Cognitive Processes and Emotional Responses

How Cognitive Processes Can Influence Regulation of Emotional Responses

Cognitive processes do not operate in isolation from our emotional responses. In reality, there is abundant proof that cognitive processes strongly influence the regulation of emotional responses (Siemer et al. 2007). Simply put, our current mood tends to influence our judgment of the things we see and the people we meet. A good example is a situation when you are in a good mood, and then you are introduced to a new person versus when you are in a bad mood, and then you are introduced to the same person. In the first case, it is likely that you made a positive evaluation of the new person than you did when you met the same individual when you were in a bad mood. This influence of cognitive processes on our emotional responses also extends to our judgments about places. For instance, new places also seem good when you visit them when you are in the appositive mood. Therefore, positive cognitive processes are closely associated with positive appraisals, and the reverse is true (Roseman & Evdokas, 2004). Positive cognitive processes such as good moods may even minimize negative emotions and feelings towards others.

The Influence of Appraisal on Emotional Responses

Appraisal theory rests on the notion that specific judgments we make about ourselves and others are what cause our emotional responses (Roseman & Evdokas, 2004). This theory seems to influence many of our emotions strongly. For instance, a person’s appraisal pattern could easily explain the differences in emotional responses to the same event. Therefore, this theory helps a person to connect the situation he is in with his emotional responses. Given that one finds himself in a situation that is appraised negatively such as bereavement, the individual is likely to experience sadness. In other words, how a person feels depends on the current situation.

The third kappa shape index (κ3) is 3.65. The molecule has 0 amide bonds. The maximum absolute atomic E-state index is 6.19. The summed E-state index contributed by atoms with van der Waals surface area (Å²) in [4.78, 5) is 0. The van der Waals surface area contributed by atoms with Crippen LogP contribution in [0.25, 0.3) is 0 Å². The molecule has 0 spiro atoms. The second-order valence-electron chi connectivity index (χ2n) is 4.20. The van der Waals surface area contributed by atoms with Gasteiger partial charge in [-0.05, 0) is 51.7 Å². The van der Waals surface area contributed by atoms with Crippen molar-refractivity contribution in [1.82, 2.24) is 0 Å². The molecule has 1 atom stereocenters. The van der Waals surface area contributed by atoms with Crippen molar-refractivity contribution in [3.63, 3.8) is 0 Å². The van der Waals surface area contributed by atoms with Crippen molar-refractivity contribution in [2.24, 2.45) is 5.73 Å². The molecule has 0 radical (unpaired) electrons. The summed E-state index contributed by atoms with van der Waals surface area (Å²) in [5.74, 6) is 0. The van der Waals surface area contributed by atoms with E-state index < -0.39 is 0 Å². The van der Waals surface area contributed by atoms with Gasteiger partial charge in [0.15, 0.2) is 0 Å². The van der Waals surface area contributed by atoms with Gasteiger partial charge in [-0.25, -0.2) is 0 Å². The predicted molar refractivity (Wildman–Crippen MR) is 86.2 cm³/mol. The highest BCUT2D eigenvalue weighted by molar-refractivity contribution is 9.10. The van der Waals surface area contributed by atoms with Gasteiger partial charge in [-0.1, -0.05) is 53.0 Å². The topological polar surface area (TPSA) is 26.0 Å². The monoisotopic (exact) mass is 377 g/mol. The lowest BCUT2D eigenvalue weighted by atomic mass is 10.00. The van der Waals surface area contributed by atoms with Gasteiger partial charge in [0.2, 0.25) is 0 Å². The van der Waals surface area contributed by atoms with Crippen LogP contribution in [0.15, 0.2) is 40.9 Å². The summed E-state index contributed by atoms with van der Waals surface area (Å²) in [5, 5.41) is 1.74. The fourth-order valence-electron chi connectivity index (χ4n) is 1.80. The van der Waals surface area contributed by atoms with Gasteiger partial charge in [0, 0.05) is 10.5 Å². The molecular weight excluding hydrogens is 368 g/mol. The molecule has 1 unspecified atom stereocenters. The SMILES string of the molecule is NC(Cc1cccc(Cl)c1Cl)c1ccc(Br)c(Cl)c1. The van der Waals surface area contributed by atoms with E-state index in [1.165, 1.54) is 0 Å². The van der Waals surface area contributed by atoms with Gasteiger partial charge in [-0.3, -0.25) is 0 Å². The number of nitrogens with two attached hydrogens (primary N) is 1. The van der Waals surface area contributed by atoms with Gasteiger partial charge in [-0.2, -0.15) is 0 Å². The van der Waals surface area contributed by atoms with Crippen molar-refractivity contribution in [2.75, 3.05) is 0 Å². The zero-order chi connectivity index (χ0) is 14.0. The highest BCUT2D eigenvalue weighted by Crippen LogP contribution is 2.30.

Examples of a conscious cognitive and unconscious cognitive process

Conscious cognitive process refers to the process of perception, learning, and memory, language and thought while being aware of it (Siemer et al. 2007). A good example of a conscious cognitive process is a student at the school. In class, students get new information and even new language. For them, they are aware that what they are being taught is new and they work hard to understand and even apply it in real life situations.

Unconscious cognitive process refers to the process of perception, learning, and memory, language and thought without being aware of it (Siemer et al. 2007). A good example of this process is the study of blindsight and amnesia. In the two cases, patients often have knowledge which is obtained from perception but they do not have conscious awareness of that knowledge.


Roseman, I. J., & Evdokas, A. (2004). Appraisals cause experienced emotions: Experimental evidence. Cognition & Emotion, 18(1), 1–28.

Siemer, M., Mauss, I., & Gross, J. J. (2007). Same situation—Different emotions: How appraisals shape our emotions. Emotion, 7(3), 592–600.